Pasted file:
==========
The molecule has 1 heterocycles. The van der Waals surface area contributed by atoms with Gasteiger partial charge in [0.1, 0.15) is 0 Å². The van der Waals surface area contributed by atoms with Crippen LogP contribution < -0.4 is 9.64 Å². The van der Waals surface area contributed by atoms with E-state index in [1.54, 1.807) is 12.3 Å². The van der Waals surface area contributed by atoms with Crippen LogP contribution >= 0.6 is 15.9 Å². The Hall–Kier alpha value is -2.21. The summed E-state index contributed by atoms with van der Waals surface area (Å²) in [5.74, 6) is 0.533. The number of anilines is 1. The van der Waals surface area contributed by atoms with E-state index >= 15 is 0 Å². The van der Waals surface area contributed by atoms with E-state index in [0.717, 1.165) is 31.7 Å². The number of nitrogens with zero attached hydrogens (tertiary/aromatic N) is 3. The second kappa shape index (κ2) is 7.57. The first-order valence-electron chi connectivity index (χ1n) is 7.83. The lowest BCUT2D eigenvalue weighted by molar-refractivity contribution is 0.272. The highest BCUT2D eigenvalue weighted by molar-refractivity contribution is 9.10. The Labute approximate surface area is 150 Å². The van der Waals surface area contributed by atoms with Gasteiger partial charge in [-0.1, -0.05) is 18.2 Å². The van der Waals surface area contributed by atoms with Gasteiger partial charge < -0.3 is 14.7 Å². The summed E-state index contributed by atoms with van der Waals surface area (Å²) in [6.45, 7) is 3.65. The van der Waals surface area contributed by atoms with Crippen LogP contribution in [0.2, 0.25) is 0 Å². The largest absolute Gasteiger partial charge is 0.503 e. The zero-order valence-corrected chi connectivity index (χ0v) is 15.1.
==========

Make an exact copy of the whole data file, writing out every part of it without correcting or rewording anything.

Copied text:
The molecule has 1 heterocycles. The van der Waals surface area contributed by atoms with Gasteiger partial charge in [0.1, 0.15) is 0 Å². The van der Waals surface area contributed by atoms with Crippen LogP contribution < -0.4 is 9.64 Å². The van der Waals surface area contributed by atoms with E-state index in [1.54, 1.807) is 12.3 Å². The van der Waals surface area contributed by atoms with Crippen LogP contribution >= 0.6 is 15.9 Å². The Hall–Kier alpha value is -2.21. The summed E-state index contributed by atoms with van der Waals surface area (Å²) in [5.74, 6) is 0.533. The number of anilines is 1. The van der Waals surface area contributed by atoms with E-state index >= 15 is 0 Å². The van der Waals surface area contributed by atoms with E-state index in [0.717, 1.165) is 31.7 Å². The number of nitrogens with zero attached hydrogens (tertiary/aromatic N) is 3. The second kappa shape index (κ2) is 7.57. The first-order valence-electron chi connectivity index (χ1n) is 7.83. The lowest BCUT2D eigenvalue weighted by molar-refractivity contribution is 0.272. The highest BCUT2D eigenvalue weighted by molar-refractivity contribution is 9.10. The Labute approximate surface area is 150 Å². The van der Waals surface area contributed by atoms with Gasteiger partial charge in [-0.1, -0.05) is 18.2 Å². The van der Waals surface area contributed by atoms with Gasteiger partial charge < -0.3 is 14.7 Å². The summed E-state index contributed by atoms with van der Waals surface area (Å²) in [6.45, 7) is 3.65. The van der Waals surface area contributed by atoms with Crippen LogP contribution in [0.2, 0.25) is 0 Å². The largest absolute Gasteiger partial charge is 0.503 e. The zero-order valence-corrected chi connectivity index (χ0v) is 15.1.